Business Taxes When Operating in More than One State
State Income Taxes
If you operate in more than one state, how do you determine what to pay taxwise to each state? Things get complicated because of apportionment rules. Theoretically, you only pay tax on the income allocable to a state, so that you don’t pay tax more than once on the same income. However, different states have different apportionment rules; formulas are based on sales within each state, payroll allocable to the state, and property within the state. The Tax Administration has a list of state apportionment formulas for corporate income taxes for 2019.
Filing Business Returns
You must file tax returns in each state in which your business has a “nexus” (connection). This is so even if your business is a pass-through entity not subject to state income taxes.
If you are an owner in a pass-through entity, you must file individual income tax returns in the multiple states. This increases not only the complexity of filing, but also the cost of tax return preparation when using a CPA or other paid preparer.
Some states allow the filing of a consolidated return for all owners. But obviously, a sole proprietor must file in each state in which he or she has a business nexus.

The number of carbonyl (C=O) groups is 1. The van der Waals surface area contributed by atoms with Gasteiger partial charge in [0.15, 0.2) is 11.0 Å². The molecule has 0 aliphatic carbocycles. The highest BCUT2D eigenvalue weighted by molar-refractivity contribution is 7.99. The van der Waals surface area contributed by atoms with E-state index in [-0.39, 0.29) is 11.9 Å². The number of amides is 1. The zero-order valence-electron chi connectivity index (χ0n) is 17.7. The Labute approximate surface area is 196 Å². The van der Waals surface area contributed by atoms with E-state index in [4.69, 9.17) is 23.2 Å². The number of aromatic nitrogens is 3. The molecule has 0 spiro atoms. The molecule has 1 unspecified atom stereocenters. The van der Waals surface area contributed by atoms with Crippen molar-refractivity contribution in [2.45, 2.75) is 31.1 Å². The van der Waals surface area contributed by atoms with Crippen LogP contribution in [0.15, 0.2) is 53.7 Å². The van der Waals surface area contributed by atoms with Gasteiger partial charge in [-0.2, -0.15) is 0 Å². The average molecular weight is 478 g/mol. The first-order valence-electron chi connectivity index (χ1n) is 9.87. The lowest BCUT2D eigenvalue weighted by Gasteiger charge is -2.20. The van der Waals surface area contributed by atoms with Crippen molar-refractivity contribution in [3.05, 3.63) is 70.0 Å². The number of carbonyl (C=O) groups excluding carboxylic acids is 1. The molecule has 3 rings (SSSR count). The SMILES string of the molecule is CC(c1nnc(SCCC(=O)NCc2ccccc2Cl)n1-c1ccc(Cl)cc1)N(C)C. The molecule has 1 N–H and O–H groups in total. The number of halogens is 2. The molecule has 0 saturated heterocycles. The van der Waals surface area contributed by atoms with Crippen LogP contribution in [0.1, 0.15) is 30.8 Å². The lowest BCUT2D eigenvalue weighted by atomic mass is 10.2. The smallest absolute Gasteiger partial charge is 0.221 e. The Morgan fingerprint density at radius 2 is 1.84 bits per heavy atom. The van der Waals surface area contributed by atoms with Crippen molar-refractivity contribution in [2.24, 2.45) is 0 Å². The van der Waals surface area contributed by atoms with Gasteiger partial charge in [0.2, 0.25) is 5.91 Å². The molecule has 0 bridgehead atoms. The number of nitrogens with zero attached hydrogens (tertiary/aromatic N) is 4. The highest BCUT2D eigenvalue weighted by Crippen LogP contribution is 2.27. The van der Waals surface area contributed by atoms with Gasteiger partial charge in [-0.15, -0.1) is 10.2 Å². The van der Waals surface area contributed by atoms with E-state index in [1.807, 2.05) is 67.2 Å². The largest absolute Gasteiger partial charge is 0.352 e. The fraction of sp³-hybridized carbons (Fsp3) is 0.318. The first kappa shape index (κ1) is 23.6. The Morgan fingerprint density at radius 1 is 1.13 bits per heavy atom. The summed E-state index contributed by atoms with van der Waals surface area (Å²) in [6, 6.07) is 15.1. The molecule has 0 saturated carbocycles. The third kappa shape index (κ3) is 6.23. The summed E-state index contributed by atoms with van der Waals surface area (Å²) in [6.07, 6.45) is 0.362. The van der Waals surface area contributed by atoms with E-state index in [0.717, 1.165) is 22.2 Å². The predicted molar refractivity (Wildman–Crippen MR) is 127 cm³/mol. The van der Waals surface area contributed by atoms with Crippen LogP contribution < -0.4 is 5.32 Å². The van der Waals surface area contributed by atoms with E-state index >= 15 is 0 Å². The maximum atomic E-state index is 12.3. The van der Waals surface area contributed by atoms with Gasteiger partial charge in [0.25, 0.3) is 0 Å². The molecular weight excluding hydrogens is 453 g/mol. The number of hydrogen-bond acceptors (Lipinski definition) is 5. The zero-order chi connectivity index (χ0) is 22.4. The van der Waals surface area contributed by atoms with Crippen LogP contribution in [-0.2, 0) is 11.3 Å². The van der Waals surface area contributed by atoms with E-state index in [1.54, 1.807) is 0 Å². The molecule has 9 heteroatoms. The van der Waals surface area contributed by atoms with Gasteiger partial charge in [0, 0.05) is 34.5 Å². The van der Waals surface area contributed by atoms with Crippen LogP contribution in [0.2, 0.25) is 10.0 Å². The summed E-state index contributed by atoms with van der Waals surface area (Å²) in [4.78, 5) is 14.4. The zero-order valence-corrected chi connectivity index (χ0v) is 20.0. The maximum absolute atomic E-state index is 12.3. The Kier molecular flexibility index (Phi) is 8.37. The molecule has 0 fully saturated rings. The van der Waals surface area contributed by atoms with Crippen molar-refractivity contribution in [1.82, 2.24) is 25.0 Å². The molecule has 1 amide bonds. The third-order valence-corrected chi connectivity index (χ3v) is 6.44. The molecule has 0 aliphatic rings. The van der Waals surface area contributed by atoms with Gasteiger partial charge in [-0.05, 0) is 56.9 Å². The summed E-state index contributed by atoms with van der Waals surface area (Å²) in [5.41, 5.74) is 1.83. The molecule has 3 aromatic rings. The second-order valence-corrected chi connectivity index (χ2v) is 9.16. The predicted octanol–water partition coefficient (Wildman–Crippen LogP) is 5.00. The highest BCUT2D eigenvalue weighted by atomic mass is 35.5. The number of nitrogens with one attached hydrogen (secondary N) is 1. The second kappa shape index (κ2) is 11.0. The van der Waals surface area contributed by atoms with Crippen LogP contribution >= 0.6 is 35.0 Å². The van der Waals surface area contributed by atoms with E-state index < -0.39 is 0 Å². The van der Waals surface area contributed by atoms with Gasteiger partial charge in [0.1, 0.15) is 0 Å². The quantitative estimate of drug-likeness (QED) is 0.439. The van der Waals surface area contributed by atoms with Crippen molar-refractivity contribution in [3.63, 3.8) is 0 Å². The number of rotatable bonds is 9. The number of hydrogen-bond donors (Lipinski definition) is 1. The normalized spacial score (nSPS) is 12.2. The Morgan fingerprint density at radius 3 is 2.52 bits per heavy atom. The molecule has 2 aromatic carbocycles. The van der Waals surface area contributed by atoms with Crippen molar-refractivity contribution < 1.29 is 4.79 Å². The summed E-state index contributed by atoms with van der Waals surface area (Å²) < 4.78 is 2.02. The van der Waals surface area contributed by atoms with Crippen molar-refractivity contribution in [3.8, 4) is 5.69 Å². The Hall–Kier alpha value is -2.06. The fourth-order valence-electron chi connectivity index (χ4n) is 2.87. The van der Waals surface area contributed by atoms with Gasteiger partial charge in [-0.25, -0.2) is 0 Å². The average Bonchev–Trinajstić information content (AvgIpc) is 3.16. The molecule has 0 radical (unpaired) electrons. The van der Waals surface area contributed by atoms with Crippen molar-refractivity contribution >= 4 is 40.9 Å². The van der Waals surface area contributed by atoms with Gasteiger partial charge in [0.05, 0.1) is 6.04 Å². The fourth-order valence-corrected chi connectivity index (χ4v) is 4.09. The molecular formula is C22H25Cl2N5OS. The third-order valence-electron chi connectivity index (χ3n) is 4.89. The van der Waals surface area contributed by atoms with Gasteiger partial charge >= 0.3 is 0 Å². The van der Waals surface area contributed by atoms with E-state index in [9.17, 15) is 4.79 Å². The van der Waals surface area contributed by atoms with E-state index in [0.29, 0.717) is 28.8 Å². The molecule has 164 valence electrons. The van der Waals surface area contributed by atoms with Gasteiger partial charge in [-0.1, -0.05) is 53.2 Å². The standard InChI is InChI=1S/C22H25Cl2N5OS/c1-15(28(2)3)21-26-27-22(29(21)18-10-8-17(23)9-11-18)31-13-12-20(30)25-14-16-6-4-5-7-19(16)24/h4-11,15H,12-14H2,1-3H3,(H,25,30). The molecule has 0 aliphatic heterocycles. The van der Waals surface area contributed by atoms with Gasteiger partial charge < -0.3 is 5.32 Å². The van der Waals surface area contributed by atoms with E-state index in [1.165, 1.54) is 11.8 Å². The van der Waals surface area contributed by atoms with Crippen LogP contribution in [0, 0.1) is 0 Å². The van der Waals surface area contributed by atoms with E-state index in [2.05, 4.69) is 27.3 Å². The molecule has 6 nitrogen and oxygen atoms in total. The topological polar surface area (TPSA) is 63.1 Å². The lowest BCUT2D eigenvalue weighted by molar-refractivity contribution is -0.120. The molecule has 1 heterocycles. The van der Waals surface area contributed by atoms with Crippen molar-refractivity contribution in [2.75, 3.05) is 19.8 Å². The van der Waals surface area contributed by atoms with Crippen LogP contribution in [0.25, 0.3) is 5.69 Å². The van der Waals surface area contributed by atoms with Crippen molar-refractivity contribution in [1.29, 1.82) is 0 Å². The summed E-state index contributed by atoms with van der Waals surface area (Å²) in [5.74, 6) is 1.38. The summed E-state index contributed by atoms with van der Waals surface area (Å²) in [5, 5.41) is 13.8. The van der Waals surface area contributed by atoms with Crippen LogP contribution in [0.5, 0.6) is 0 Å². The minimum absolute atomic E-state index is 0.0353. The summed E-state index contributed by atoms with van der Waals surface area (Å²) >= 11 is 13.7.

Author: Scott Meister, CPA
I help small businesses, accountants, bookkeepers, office managers, and business owners with their accounting needs. I’ve used QuickBooks since 2002 and train folks on how to use it efficiently. I create high-quality video training tutorials for QuickBooks and post them on QBScott.com.
Certifications include: Certified Public Accountant (CPA) | Certified Bookkeeper (CB) | Advanced Certified ProAdvisor for QuickBooks Desktop | Advanced Certified ProAdvisor for QuickBooks Online | Certified ProAdvisor for QuickBooks Enterprise | Certified ProAdvisor for QuickBooks Point Of Sale